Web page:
On the first weekend of June, I was at the Mining Software Repositories (MSR) 2012 conference. For those not familiar with MSR, it is a venue where software engineering meets information extraction and data mining. Researchers present the tools and methods that they applied on software repositories (source code repositories, but also bug databases, mailing lists and wikis) to understand how software is written and how its quality is affected by certain events in the project’s history. Due to its wide scope, MSR is always a bit unbalanced with respect to the quality of the papers presented. This year however, there were some really great submissions.

One of the most interesting talks, was Dongmei Zhang’s keynote address on the first day. Dongmei is a senior researcher at Microsoft Research Asia, where she leads the development analytics project. During her presentation, she told some great tales from the research vs practice battlefield. One of them, concerned a code cloning detection tool, that has successfully graduated from Microsoft Research to internal Microsoft teams and finally to a Visual Studio 2012 plug-in. Dongmei explained that the most important reason this tool was successful was not that the research upon which it was based, but the fact that it was a TOOL. Imperfect in the beginning, its speed and accuracy was improved after suggestions from users started pouring in. What she learned from this experience was the importance of producing reusable tools out of the research was greater than doing the research itself. ‘Make tools. It works on my computer is no longer enough’, as she put it.

I was curious as to whether the above apply to the papers presented the very same day (and the next) to the very same conference that Dongmei gave the keynote talk to. To do so, I went through each paper and looked for pointers to the tools or datasets used. I also Googled the paper titles, hoping that the authors had put together a page containing the paper’s data or tools, as it is often the case.

The following table summarizes what I have found:

Paper Data Tools DocumentationComment
Towards Improving Bug Tracking Systems with Game Mechanisms Partial No No
GHTorrent: Github's Data from a Firehose Yes Yes Partial
MIC Check: A Correlation Tactic for ESE Data No No No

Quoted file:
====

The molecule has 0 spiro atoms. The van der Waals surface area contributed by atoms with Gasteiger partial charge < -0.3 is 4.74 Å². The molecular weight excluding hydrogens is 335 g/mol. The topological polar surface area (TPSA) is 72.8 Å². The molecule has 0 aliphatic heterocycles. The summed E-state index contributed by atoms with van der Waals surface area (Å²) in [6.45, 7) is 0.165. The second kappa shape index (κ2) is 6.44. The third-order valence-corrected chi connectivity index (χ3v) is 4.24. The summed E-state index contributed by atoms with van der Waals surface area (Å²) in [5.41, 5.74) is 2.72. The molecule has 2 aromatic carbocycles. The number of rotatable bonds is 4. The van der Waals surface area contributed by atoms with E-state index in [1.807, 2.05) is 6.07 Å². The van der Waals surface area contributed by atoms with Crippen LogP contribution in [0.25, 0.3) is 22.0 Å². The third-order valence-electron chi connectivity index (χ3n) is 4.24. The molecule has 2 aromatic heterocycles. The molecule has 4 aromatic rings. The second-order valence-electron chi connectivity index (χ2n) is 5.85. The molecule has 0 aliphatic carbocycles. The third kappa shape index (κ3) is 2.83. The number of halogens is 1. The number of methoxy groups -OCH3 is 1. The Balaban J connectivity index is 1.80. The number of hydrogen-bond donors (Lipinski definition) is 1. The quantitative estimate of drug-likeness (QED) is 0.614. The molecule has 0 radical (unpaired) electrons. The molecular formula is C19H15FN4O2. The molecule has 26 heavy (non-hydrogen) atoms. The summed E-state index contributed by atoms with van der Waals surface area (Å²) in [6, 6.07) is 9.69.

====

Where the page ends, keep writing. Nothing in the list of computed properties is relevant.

An Empirical Study of Supplementary Bug Fixes No No No
Incorporating Version Histories in Information Retrieval Based Bug Localization Yes No Yes Uses existing documented dataset
Think Locally, Act Globally: Improving Defect and Effort Prediction Models No No No Promise to upload data
Green Mining: A Methodology of Relating Software Change to Power Consumption No No No Best paper award
Analysis of Customer Satisfaction Survey Data No No No Not based on open data
Mining Usage Data and Development Artifacts No No No
Why Do Software Packages Conflict? No No No Original data in Debian repository
Discovering Complete API Rules with Mutation Testing Yes Yes Yes Not open source
Inferring Semantically Related Words from Software Context No No No
Do Faster Releases Improve Software Quality? An Empirical Case Study of Mozilla Firefox No No No
Explaining Software Defects Using Topic Models No No No
A Qualitative Study on Performance Bugs No No No
Can We Predict Types of Code Changes? An Empirical Analysis No Yes (most) No
An Empirical Investigation of Changes in Some Software Properties Over Time Yes No Yes Uses existing dataset
Who? Where? What? Examining Distributed Development in Two Large Open Source Projects Yes(partially) No No Paper mentions that data is on the PROMISE dataset, could not be retrieved at the date of the conference.

As you can see, the results are not particularly encouraging. In one of the most prominent empirical software engineering conferences, only two out of 18 papers provide really reusable tools (I have not investigated the degree of reusability).

In my opinion, what applies in practice should also apply in research. As researchers, we are often hesitant to provide reusable tools. Many times, this is due to the fact that going the extra mile to convert our ‘works on my computer’ scripts to tools is very time consuming and lacking any direct scientific value (i.e. does not lead to papers). Some of us might even be afraid of competing teams; if a tool is published this might allow others to find flaws in our research or that a more resourceful team will leap ahead of us using our effort.

Publishing a tool along with a paper has several advantages to research as a whole:

  • It enables research to become repeatable, facilitating both horizontal (more hypotheses) and vertical (more data) scaling of research efforts.
  • It enables research to become reproducible, leading to more credible results.
  • It enables people to become creative with someone else’s effort. This is precisely the reason that made open source software successful, and also applies with research tools too (see for example LLVM or JikesRVM).

I believe that publishing reusable tools (plus data and documentation) should be a prerequisite to publishing papers, especially so in empirical venues. Thereby, I hope that efforts such as the RESER workshop and the
the will raise the awareness of the importance of tools in software engineering research.

Why do you think that people are not investing time to create tools?


03 June 2012